Argentine Farm Associations Plan Protests Before Elections

July 30, 2015 06:30 AM

Three farm associations in Argentina, the world’s third-largest soybean exporter, will start protests after the August primaries in the run-up to October’s presidential elections.

The groups will meet with presidential candidates starting next week and hold off any protests until the Aug. 9 primaries are over to avoid affecting the electoral process, Luis Miguel Etchevehere, president of the Argentine Rural Society, said Wednesday at a press conference in Buenos Aires. Argentina’s first-round presidential elections will occur Oct. 25.

The main farm group complaints are that soybean producers are getting a dollar worth 5.90 pesos after export taxes, or about a third less than the street exchange rate, they also are seeking consensus and dialogue with the government as well as macroeconomic stability with clear rules, Etchevehere said.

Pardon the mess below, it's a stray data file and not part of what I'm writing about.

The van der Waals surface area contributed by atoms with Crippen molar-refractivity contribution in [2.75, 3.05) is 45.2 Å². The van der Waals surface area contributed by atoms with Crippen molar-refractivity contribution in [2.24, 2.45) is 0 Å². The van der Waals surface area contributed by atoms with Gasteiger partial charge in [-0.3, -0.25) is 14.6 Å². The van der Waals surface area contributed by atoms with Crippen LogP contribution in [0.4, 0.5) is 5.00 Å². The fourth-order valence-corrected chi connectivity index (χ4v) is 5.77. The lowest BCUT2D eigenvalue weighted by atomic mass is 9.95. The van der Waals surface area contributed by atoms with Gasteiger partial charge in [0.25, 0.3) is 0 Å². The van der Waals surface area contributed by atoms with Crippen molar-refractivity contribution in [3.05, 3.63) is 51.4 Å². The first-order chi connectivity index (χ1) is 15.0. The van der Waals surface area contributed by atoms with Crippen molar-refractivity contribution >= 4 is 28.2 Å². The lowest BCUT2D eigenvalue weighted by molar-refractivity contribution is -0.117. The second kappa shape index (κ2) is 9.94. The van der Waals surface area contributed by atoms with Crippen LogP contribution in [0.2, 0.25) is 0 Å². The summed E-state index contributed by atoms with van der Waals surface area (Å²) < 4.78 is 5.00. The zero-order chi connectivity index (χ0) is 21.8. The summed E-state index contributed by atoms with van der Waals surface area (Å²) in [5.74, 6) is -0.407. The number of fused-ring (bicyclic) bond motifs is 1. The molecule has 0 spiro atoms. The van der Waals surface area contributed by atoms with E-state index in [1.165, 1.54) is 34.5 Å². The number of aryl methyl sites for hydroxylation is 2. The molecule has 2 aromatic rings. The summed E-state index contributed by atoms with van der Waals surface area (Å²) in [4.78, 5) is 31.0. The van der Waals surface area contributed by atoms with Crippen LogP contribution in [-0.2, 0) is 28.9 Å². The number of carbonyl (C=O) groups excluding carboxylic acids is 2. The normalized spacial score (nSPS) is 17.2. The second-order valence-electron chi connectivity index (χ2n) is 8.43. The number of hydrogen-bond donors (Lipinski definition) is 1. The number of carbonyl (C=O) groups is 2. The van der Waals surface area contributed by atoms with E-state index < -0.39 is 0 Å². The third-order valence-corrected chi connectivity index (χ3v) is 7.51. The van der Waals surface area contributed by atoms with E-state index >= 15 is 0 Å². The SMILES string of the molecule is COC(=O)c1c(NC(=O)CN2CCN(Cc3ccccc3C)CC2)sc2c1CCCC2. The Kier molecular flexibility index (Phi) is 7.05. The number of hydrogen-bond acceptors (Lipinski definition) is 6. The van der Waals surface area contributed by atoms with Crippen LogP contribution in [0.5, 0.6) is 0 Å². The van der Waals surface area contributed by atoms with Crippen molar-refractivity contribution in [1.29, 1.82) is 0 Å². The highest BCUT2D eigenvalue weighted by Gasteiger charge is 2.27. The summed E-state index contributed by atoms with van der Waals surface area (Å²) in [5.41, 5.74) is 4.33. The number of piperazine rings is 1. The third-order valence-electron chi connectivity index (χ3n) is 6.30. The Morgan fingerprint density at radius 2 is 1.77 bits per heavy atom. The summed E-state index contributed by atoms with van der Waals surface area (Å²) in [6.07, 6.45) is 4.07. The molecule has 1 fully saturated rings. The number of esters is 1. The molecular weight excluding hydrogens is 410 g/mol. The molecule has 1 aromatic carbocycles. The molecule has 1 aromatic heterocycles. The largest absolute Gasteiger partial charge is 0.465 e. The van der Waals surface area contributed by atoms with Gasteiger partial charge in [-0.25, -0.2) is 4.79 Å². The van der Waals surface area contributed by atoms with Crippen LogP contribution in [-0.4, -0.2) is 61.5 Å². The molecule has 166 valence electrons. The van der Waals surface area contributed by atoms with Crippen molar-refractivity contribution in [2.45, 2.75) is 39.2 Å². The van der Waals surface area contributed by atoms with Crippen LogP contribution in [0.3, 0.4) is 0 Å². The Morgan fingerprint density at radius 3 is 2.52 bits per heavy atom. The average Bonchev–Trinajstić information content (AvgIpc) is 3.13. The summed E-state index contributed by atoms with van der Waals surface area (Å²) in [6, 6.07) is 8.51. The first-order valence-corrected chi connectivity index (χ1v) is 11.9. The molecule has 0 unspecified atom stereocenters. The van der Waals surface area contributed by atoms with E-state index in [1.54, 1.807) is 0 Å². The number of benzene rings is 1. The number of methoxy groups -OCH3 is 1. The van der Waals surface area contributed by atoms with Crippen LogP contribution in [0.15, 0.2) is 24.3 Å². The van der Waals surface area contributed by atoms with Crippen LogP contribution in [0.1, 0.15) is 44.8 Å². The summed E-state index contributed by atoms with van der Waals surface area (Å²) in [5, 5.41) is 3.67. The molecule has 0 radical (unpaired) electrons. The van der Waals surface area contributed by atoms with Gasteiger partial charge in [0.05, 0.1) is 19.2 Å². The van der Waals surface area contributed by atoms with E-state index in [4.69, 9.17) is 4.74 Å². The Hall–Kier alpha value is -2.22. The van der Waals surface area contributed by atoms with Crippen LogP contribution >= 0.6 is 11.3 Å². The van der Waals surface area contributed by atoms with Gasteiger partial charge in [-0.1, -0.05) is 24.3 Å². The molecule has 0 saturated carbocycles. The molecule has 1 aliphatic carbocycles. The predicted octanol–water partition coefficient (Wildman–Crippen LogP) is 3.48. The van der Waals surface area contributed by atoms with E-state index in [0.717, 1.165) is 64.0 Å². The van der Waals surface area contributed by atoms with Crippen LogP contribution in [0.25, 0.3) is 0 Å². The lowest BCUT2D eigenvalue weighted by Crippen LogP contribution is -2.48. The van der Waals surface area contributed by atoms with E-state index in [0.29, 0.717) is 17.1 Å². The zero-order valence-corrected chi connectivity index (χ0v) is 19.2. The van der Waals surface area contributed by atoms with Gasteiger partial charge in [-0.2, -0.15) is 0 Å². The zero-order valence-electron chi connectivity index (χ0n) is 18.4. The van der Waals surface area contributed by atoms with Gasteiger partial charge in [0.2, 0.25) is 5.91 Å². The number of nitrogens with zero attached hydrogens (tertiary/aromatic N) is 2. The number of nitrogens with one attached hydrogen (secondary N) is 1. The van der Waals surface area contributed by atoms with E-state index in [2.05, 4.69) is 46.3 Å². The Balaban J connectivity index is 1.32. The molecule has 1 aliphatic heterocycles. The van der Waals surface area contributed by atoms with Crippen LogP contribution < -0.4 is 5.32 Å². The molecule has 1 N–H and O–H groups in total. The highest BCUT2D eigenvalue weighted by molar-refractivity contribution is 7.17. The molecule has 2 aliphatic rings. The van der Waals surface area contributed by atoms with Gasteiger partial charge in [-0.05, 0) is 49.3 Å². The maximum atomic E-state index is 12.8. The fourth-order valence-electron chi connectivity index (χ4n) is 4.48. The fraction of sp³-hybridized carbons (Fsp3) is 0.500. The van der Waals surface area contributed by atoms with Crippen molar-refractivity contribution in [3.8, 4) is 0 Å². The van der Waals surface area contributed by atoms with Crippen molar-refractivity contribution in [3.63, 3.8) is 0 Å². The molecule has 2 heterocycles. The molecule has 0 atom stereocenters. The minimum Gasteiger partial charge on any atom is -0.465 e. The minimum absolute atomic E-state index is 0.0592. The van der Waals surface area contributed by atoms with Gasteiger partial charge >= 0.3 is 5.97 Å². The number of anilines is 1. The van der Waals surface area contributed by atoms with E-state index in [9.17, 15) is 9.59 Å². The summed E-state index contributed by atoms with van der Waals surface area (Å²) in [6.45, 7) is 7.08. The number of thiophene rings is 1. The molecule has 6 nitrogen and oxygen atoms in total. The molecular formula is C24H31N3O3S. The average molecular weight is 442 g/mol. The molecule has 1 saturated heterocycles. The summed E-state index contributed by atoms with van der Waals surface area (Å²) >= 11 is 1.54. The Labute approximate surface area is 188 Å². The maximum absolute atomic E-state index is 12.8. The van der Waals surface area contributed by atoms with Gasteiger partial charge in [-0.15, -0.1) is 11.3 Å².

In official trading Wednesday, which the Argentine central bank controls with daily interventions, the peso closed at 9.195 per dollar. The peso in the black market, where Argentines go when they can’t get approval to buy dollars at the official rate, gained 0.2 percent to 14.94 per dollar.

The farm groups will submit a letter to presidential candidates Wednesday outlining their objections to government agricultural policies including restrictions on free trade, said a person familiar, who asked not be identified because talks between the associations are private.

Intensifying Protests

The protests, to include the suspension of grain and livestock trading, are planned to intensify after the country’s Aug. 9 primaries, a second person with direct knowledge of the situation said.

One of the three groups is the Argentine Rural Confederation, the country’s largest rural non-governmental organization, which represents 109,000 farmers.

Such actions would deepen a dispute between farmers and President Cristina Fernandez de Kirchner’s government. Four months of farm strikes in 2008 led to food shortages throughout Argentina after Fernandez tried to raise export taxes on corn and soybeans to as much as 45 percent.

Argentina is also the world’s third-largest corn exporter, behind the U.S. and Brazil, according to the U.S. Department of Agriculture.


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